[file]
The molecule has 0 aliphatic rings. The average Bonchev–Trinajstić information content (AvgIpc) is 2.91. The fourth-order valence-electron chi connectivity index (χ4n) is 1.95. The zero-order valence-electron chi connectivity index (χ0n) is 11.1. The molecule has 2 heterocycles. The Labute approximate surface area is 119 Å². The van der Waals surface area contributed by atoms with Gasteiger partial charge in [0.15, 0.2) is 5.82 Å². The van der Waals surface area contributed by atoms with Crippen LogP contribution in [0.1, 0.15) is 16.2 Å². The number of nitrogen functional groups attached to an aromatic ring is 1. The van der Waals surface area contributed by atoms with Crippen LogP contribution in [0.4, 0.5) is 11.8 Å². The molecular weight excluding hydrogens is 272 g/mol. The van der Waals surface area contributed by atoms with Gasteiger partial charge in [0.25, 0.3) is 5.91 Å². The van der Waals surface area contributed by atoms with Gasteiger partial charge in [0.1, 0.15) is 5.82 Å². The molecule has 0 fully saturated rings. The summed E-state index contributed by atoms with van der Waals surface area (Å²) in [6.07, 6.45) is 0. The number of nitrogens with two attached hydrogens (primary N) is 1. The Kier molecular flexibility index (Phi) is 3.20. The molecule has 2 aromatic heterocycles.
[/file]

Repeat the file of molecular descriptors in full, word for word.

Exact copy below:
The molecule has 0 aliphatic rings. The average Bonchev–Trinajstić information content (AvgIpc) is 2.91. The fourth-order valence-electron chi connectivity index (χ4n) is 1.95. The zero-order valence-electron chi connectivity index (χ0n) is 11.1. The molecule has 2 heterocycles. The Labute approximate surface area is 119 Å². The van der Waals surface area contributed by atoms with Gasteiger partial charge in [0.15, 0.2) is 5.82 Å². The van der Waals surface area contributed by atoms with Crippen LogP contribution in [0.1, 0.15) is 16.2 Å². The number of nitrogen functional groups attached to an aromatic ring is 1. The van der Waals surface area contributed by atoms with Crippen LogP contribution in [0.4, 0.5) is 11.8 Å². The molecular weight excluding hydrogens is 272 g/mol. The van der Waals surface area contributed by atoms with Gasteiger partial charge in [0.25, 0.3) is 5.91 Å². The van der Waals surface area contributed by atoms with Gasteiger partial charge in [0.1, 0.15) is 5.82 Å². The molecule has 0 fully saturated rings. The summed E-state index contributed by atoms with van der Waals surface area (Å²) in [6.07, 6.45) is 0. The number of nitrogens with two attached hydrogens (primary N) is 1. The Kier molecular flexibility index (Phi) is 3.20. The molecule has 2 aromatic heterocycles.